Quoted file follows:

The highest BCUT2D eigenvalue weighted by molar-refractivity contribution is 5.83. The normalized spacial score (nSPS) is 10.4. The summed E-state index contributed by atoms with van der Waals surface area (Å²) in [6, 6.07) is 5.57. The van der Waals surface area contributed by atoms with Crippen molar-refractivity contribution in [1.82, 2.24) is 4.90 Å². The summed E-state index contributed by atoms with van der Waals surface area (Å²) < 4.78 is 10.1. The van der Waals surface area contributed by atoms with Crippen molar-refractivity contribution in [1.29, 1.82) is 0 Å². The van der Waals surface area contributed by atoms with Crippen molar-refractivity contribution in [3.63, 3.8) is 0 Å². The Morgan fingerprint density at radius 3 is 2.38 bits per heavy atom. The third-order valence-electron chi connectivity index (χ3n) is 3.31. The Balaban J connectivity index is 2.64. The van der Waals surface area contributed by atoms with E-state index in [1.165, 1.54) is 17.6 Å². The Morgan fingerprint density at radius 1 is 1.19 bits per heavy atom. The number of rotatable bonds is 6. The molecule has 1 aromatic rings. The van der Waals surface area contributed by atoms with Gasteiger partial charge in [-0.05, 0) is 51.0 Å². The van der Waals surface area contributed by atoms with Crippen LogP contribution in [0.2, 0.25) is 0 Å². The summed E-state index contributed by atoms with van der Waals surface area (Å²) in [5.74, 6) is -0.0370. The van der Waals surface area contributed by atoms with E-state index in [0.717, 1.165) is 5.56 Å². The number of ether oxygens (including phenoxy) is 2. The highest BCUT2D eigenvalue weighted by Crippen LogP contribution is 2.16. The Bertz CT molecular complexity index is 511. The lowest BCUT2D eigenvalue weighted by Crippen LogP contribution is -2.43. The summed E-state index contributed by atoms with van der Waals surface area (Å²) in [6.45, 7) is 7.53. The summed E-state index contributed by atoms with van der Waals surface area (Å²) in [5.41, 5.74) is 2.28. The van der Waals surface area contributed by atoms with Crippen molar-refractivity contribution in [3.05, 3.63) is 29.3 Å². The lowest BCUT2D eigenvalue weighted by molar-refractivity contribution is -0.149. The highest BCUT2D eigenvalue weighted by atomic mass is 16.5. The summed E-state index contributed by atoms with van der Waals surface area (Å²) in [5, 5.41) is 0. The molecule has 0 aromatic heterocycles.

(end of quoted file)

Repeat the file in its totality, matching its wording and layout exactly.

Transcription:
The highest BCUT2D eigenvalue weighted by molar-refractivity contribution is 5.83. The normalized spacial score (nSPS) is 10.4. The summed E-state index contributed by atoms with van der Waals surface area (Å²) in [6, 6.07) is 5.57. The van der Waals surface area contributed by atoms with Crippen molar-refractivity contribution in [1.82, 2.24) is 4.90 Å². The summed E-state index contributed by atoms with van der Waals surface area (Å²) < 4.78 is 10.1. The van der Waals surface area contributed by atoms with Crippen molar-refractivity contribution in [1.29, 1.82) is 0 Å². The van der Waals surface area contributed by atoms with Crippen molar-refractivity contribution in [3.63, 3.8) is 0 Å². The Morgan fingerprint density at radius 3 is 2.38 bits per heavy atom. The third-order valence-electron chi connectivity index (χ3n) is 3.31. The Balaban J connectivity index is 2.64. The van der Waals surface area contributed by atoms with E-state index in [1.165, 1.54) is 17.6 Å². The Morgan fingerprint density at radius 1 is 1.19 bits per heavy atom. The number of rotatable bonds is 6. The molecule has 1 aromatic rings. The van der Waals surface area contributed by atoms with Gasteiger partial charge in [-0.05, 0) is 51.0 Å². The van der Waals surface area contributed by atoms with Crippen LogP contribution in [0.2, 0.25) is 0 Å². The summed E-state index contributed by atoms with van der Waals surface area (Å²) in [5.74, 6) is -0.0370. The van der Waals surface area contributed by atoms with E-state index in [0.717, 1.165) is 5.56 Å². The number of ether oxygens (including phenoxy) is 2. The highest BCUT2D eigenvalue weighted by Crippen LogP contribution is 2.16. The Bertz CT molecular complexity index is 511. The lowest BCUT2D eigenvalue weighted by Crippen LogP contribution is -2.43. The summed E-state index contributed by atoms with van der Waals surface area (Å²) in [6.45, 7) is 7.53. The summed E-state index contributed by atoms with van der Waals surface area (Å²) in [5.41, 5.74) is 2.28. The van der Waals surface area contributed by atoms with Crippen molar-refractivity contribution in [3.05, 3.63) is 29.3 Å². The lowest BCUT2D eigenvalue weighted by molar-refractivity contribution is -0.149. The highest BCUT2D eigenvalue weighted by atomic mass is 16.5. The summed E-state index contributed by atoms with van der Waals surface area (Å²) in [5, 5.41) is 0. The molecule has 0 aromatic heterocycles.